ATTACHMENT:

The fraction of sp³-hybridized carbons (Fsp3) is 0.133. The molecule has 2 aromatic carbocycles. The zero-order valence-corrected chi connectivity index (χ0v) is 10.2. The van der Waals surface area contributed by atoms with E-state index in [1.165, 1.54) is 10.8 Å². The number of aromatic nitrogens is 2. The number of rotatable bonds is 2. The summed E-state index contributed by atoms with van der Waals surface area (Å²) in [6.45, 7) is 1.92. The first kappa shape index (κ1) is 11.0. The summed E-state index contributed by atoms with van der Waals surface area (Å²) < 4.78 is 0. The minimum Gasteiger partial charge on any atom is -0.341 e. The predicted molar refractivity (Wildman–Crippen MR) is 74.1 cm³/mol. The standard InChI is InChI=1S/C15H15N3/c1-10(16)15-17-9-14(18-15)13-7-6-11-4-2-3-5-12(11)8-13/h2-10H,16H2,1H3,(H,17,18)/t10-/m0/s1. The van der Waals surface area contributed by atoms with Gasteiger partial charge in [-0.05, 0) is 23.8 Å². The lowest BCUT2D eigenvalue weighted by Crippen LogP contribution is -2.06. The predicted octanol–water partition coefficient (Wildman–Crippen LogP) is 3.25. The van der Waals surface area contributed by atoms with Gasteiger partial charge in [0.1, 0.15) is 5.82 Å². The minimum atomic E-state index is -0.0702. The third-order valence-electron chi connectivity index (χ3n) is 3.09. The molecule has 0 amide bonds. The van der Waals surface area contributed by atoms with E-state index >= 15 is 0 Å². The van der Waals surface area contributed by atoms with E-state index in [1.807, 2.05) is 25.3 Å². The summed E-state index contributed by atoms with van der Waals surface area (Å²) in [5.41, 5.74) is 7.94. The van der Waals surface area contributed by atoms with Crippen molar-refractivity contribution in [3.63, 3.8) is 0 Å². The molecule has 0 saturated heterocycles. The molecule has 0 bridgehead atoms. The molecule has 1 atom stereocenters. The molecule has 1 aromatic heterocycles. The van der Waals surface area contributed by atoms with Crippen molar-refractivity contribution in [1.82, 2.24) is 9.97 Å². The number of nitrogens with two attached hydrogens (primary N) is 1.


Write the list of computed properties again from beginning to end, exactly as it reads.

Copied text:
The fraction of sp³-hybridized carbons (Fsp3) is 0.133. The molecule has 2 aromatic carbocycles. The zero-order valence-corrected chi connectivity index (χ0v) is 10.2. The van der Waals surface area contributed by atoms with E-state index in [1.165, 1.54) is 10.8 Å². The number of aromatic nitrogens is 2. The number of rotatable bonds is 2. The summed E-state index contributed by atoms with van der Waals surface area (Å²) in [6.45, 7) is 1.92. The first kappa shape index (κ1) is 11.0. The summed E-state index contributed by atoms with van der Waals surface area (Å²) < 4.78 is 0. The minimum Gasteiger partial charge on any atom is -0.341 e. The predicted molar refractivity (Wildman–Crippen MR) is 74.1 cm³/mol. The standard InChI is InChI=1S/C15H15N3/c1-10(16)15-17-9-14(18-15)13-7-6-11-4-2-3-5-12(11)8-13/h2-10H,16H2,1H3,(H,17,18)/t10-/m0/s1. The van der Waals surface area contributed by atoms with Gasteiger partial charge in [-0.05, 0) is 23.8 Å². The lowest BCUT2D eigenvalue weighted by Crippen LogP contribution is -2.06. The predicted octanol–water partition coefficient (Wildman–Crippen LogP) is 3.25. The van der Waals surface area contributed by atoms with Gasteiger partial charge in [0.1, 0.15) is 5.82 Å². The minimum atomic E-state index is -0.0702. The third-order valence-electron chi connectivity index (χ3n) is 3.09. The molecule has 0 amide bonds. The van der Waals surface area contributed by atoms with E-state index >= 15 is 0 Å². The van der Waals surface area contributed by atoms with E-state index in [1.807, 2.05) is 25.3 Å². The summed E-state index contributed by atoms with van der Waals surface area (Å²) in [5.41, 5.74) is 7.94. The van der Waals surface area contributed by atoms with Crippen molar-refractivity contribution in [3.63, 3.8) is 0 Å². The molecule has 0 saturated heterocycles. The molecule has 0 bridgehead atoms. The molecule has 1 atom stereocenters. The molecule has 1 aromatic heterocycles. The van der Waals surface area contributed by atoms with Crippen molar-refractivity contribution in [1.82, 2.24) is 9.97 Å². The number of nitrogens with two attached hydrogens (primary N) is 1.